has recognized that “the CWBA makes Colorado a better place for women to practice law.”32 Throughout Colorado’s phases of growth, there was one fixture that troubled her: the overcrowded and outdated justice center. After becoming chief justice in 1998, she found a way to achieve bipartisan support and ultimately secure the funds to pay for the state-of-the-art Ralph L. Carr Colorado Judicial Center through court filing fees and federal stimulus money.33 While a Colorado woman has yet to be appointed to the U.S. Supreme Court, Justice Sandra Day O’Connor told a captivated CWBA audience in 1982 that “[i]f you’d like to come sit with me, I’ll save you a seat.”34 More than a decade after her departure, the dream lives on. This article is indebted to the CWBA’s historical records and those Colorado women lawyers who graciously provided their perspectives on the organization’s past, present, and future. Endnotes 1. This information is documented in the CWBA’s timeline and on the organization’s website. 2. This study is included in the CWBA’s timeline. 3. McKinsey’s report can be accessed here: https://www.mckinsey.com/featured-insights/genderequality/women-in-the-workplace-2018. 4. The World Bank’s study—Women, Business and the Law 2019—can be downloaded here: https://openknowledge.worldbank.org/bitstream/handle/10986/31327/WBL2019.pdf. 5. Many of Bowerman’s papers are housed in the Women’s Library at the London School of Economics: https://discovery.nationalarchives.gov.uk/details/r/7faddc17-6891-4f8b-900450df790b0787. She and Margaret Brown were among the women’s rights activists who survived the sinking of the RMS Titanic on lifeboat 6. Bowerman went on to become the first woman barrister at the Old Bailey, the Central Criminal Court of England and Wales. In 1946, she was tapped to become the first secretary of the UN Commission on the Status of Women. 6. See, e.g., “UN chief warns of ‘relentless’ pushback on women’s rights” (March 11, 2019), The Washington Post, https://www.washingtonpost.com/world/un-chief-warns-of-relentless-pushbackon-womens-rights/2019/03/11/17bd3d2c-4447-11e9-94ab-d2dda3c0df52_story.html?utm_ term=.0c5695b1dbd9. 7. Statistics supplied by CWBA Executive Director Kim Sporrer in March 2019. 8. See, e.g., Samantha T.F. Lillehoff’s “2018 National Women’s History Month: The 1891” in The Advocate (Spring 2018), pp. 7, 15. 9. See Jennifer Frost’s “Why Did Women Win the Right to Vote in Colorado in the 19th Century?” (October 14, 2018), History News Network, https://historynewsnetwork.org/article/170178. 10. See “7 women who led the way to equality in Colorado” (August 23, 2018), History Colorado Center, https://www.historycolorado.org/story/womens-history/2018/08/23/7-women-who-led-wayequality-colorado. 11. See The Hon. Mary A. Celeste’s “A Brief Herstory of Colorado Women Trailblazers in the Law” in The Advocate (December 2002), pp. 4–7. 12. Id. 13. The Colorado Women’s Hall of Fame offers an evocative account of Rothenberg’s victories in combating discrimination: https://www.cogreatwomen.org/project/sandra-i-rothenberg. 14. See Alli Gerkman’s and Monica Rosenbluth’s article on Rosenberg in The Advocate (Winter 2014–15), p. 9. 15. See The Hon. Mary A. Celeste’s “A Brief Herstory of Colorado Women Trailblazers in the Law” in The Advocate (December 2002), pp. 4–7. 16. Id. 17. Id. 18. This information is documented in the Minutes. 19. See Volz, Visuality in the Novels of Austen, Radcliffe, Edgeworth and Burney (London and New York: Anthem Press, 2017), p. 210. 20. This information is documented in the Minutes. 21. Id. 22. Id. 23. Id. 24. See the first issue of The Advocate (September 1978), p. 1, and the Minutes. 25. Id. 26. See “Why A Women’s Bar?” in The Advocate (November 1978), p. 3. 27. See The Advocate (September 1978). 28. Id. 29. See The Advocate (May 1979). 30. Id. 31. See Susan Berry Casey’s Appealing for Justice (Denver: Gilpin Park Press, 2016). 32. Perspective supplied by Justice Mullarkey during an interview with her in December 2016. 33. See Volz, “A Conversation with CBA Award of Merit Recipient Justice Mary J. Mullarkey,” 46 The Colorado Lawyer 2 (February 2017), pp. 13–16. 34. See the CWBA’s “Women Lawyers in Colorado—Past, Present & Future.”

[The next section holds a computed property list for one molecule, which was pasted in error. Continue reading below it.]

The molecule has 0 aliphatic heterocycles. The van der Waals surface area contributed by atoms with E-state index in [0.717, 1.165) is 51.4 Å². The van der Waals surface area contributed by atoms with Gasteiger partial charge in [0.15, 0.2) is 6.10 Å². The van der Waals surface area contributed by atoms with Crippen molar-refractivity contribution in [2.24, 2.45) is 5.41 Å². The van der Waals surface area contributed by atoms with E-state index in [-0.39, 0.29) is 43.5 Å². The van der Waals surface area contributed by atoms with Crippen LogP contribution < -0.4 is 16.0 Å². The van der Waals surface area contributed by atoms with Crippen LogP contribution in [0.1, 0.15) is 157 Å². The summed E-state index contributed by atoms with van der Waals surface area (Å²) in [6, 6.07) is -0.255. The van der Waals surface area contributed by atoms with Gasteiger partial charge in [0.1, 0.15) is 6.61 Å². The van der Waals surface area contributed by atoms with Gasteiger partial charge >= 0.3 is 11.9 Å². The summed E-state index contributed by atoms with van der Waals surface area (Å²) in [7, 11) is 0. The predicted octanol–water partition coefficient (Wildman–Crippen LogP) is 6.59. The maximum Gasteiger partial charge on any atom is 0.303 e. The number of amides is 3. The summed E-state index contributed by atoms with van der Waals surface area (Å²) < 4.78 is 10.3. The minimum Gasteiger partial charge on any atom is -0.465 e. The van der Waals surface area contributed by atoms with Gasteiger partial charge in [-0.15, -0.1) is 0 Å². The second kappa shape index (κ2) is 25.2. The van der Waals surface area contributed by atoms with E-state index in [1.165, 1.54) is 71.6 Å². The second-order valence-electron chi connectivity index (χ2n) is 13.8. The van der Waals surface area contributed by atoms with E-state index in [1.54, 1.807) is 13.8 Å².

n 1917, the Bar Association of DC (BADC) refused to admit women, which inspired the Women’s Bar Association of the District of Columbia’s (WBA DC) founders and visionaries,


National Conference of Women’s Bar Associations